Our beloved pet dogs do come into conflict with western ringtail possums, sometimes causing injury or death. Predation of western ringtail possums by domestic dogs is listed in the threatening processes of the Western Ringtail Possum Recovery Plan. The plan puts the threat into perspective with the levels of dog ownership in Busselton being four to eight times greater per hectare than the average fox density in the south-west forests.
However, it is possible for dogs to coexist in harmony with possums. So what can we do as dog owners?
Sleeping indoors with the family pack
The best way to reduce the threat is to keep our dogs indoors while possums are foraging and moving through the landscape at night. Dogs can easily be trained to toilet before we go to bed and as we get up in the morning. There are other benefits to having your dog stay indoors as dogs do not have the superior ability for night-vision like cats do. If they cannot distinguish what something is at night-time they can resort to excessive barking and even develop anxiety issues. Dogs are pack animals and denning indoors with the family is the most natural sleeping situation for them.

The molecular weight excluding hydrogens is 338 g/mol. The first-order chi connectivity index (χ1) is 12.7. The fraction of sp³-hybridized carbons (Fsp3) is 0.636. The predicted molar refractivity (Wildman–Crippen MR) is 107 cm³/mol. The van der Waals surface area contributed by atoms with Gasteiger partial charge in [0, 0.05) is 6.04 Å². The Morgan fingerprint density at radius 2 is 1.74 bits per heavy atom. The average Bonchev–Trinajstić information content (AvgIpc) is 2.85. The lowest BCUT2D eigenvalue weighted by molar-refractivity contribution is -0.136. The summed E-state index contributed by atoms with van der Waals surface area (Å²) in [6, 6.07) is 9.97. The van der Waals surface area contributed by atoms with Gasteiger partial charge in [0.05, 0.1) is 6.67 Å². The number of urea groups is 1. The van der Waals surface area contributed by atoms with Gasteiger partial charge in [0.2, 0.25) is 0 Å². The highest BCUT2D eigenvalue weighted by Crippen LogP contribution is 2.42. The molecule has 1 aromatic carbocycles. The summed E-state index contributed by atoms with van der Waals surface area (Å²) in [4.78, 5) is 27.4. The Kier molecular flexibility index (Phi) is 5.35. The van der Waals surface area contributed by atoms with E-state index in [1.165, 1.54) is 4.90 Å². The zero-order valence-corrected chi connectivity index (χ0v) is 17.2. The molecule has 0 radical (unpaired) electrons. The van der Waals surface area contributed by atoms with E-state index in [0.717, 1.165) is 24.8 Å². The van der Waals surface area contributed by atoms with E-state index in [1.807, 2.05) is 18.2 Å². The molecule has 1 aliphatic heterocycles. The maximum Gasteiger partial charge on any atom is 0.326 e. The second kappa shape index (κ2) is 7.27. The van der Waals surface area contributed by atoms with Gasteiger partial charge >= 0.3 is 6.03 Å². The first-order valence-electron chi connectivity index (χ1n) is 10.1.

While transitioning your dog to sleeping indoors, you may need to supervise their toileting. Go outside with them before bed to ensure they are focused on the task of toileting before sleep. We can help them stick to the task by rewarding positive recalls and rewarding toileting. By focusing attention to the owner and giving rewards, we can shift the focus away from any possum that may be present. You might call it possum aversion training.
Possum Friendly Fencing
If your dog needs to stay outdoors at night-time when possums are out and about, there are fencing options available that can help to protect possums. Click the link below for more information.